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For one thing, being represented by a White man in a district that’s predominately Black and Brown and female—no matter how progressive the person—is actually not representative in the way a representative democracy is supposed to be. It’s a matter of perspective.
Think about this: In a survey conducted last year analyzing the 2016 presidential election, almost 70 percent of the so-called “white working class” Americans (as opposed to the Black working class?) say that things (including American culture) have “gotten worse since the 1950s.” You would be hard pressed to find one Black or Brown person who would agree with that!
It's a Matter of Perspective
At the same time, there is a growing fear among that same portion of the electorate about losing the White majority in this country. According to the same survey, 62 percent of those Americans point to immigrants as the threat to American culture, 68 percent say that we are losing our identity overall, and over 50 percent say that Whites suffer more discrimination these days than people of color or gays.
It is in this climate that this year we are seeing a record number of Black and Brown people as well as women running on progressive issues and challenging 20 and 30 year seat holders who almost all happen to be White men. You have to wonder, if you are part of the unrepresented, why, if they’ve been fighting so hard for their Black and Brown constituents, have been going in reverse for decades for those citizens for decades?
Capuano, representing Boston’s 7th district, is one of those Democrats trying to fight back against his Black progressive challenger, Ayanna Pressley. This seat, once held by Democratic icons JFK and Tip O’Neill, has been held by Michael Capuano for 20 years. If Ms. Pressley, a 44-year-old native of Massachusetts, wins her race, she will be the first “woman of color to serve on that body in its 108-year history.”
The Old Order and the Changing of the Guard
On the other side, Capuano is 22 years older than Pressley, and is backed by Democratic Party bosses and retired long term Massachusetts congressman Barney Frank. Capuano argues that he has seniority after 20 years in congress, which will put him in a good position to fight Trump when democrats take back the majority in the House of Representatives.
Well, for one thing, no sense in counting chickens yet. And two, he’s represented the district for 20 years, but according to a federal study, Whites in the most populous part of the district, Boston, have a net wealth that is hundreds of thousands of times greater than Black people in his district—how about $250,000 for Whites versus $8—you saw that right, $8 in net worth for Black households in the district.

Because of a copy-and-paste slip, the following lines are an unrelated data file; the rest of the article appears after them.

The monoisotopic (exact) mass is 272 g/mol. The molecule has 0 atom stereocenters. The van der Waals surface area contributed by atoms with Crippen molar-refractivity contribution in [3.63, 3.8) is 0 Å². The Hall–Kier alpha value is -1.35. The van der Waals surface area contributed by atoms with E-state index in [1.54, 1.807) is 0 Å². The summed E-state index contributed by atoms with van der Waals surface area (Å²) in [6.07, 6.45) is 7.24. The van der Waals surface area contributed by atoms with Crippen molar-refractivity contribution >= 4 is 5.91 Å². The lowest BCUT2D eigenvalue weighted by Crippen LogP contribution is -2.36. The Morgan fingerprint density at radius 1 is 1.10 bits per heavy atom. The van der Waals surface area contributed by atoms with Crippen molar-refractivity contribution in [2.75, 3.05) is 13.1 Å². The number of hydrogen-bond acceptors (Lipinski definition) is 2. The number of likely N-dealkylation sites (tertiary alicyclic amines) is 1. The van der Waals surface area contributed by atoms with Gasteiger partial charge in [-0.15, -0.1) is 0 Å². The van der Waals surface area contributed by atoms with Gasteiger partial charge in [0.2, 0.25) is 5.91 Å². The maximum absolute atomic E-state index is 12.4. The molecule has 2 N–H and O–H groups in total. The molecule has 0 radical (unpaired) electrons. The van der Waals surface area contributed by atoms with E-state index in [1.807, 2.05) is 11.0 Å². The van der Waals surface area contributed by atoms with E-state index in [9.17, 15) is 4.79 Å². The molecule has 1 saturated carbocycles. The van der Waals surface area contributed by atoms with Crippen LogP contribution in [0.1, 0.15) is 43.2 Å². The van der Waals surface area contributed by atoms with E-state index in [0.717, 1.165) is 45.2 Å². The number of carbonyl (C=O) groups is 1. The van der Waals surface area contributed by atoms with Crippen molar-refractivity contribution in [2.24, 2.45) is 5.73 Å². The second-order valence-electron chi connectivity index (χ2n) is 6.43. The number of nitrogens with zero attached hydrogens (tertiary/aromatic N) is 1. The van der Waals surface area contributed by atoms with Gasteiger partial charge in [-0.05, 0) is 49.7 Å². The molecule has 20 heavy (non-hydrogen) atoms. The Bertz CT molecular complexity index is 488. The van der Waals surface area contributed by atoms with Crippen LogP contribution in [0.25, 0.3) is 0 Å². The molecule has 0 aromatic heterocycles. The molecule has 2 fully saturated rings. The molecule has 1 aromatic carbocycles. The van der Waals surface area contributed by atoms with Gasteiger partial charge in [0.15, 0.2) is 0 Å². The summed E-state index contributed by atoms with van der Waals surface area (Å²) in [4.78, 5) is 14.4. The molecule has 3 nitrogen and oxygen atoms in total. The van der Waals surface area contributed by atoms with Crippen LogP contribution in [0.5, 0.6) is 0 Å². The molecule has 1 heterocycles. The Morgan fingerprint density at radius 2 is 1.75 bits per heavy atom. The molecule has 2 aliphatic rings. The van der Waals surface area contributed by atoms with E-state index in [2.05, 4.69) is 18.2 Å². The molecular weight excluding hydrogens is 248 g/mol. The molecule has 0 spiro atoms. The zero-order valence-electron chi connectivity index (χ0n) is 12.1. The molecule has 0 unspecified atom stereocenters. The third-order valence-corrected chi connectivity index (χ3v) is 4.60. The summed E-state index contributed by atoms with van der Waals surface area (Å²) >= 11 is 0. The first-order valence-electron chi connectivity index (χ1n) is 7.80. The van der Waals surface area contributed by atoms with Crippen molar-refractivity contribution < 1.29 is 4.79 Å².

In defending himself, Capuano says he’s been outspoken on progressive issues from marriage equality to gun regulations. He adds that he’s in complete opposition to the “new normal of hatred” being promoted by Trump and says that it is “one of the many reasons I want to go back to Washington. I actually like a good fight, and right now we need good fighters, and I think I’m pretty good at it.”
Saying something and doing something are two different things. And when it is your neck on the chopping block, the urgency to do something is much greater.
Change We Can See!
Now take a look at this picture. This looks more like America, right? These are the progressive candidates looking to upset the gentleman’s agreement, the stale order that Democratic bosses have been safely lulling in for the last 20 or 30 years—and they are winning.
What candidates like Capuano and others do not understand is that this fight is bigger than this election. It’s bigger even than putting a check on the criminal Trump administration. It’s about taking the wheel and the keys from the party elders whose grip on power has left them inept and ill-equipped for the battle at hand.
This new group of representatives are younger, more diverse, and from every region of this country. It is change that we should have seen decades ago. It’s change that is definitely needed now on both sides of the aisle. Old stale Democrats have been exposed just like the traitorous, sycophantic GOP. Party loyalty is a luxury we cannot afford in this climate. We need fighters—real ones—and change that we can see!
As a one pastor and activist from Pressley’s district put it, “…this is absolutely about the soul of the Democratic Party.” We think these candidates are forming the basis for a new party—The New Progressives Party!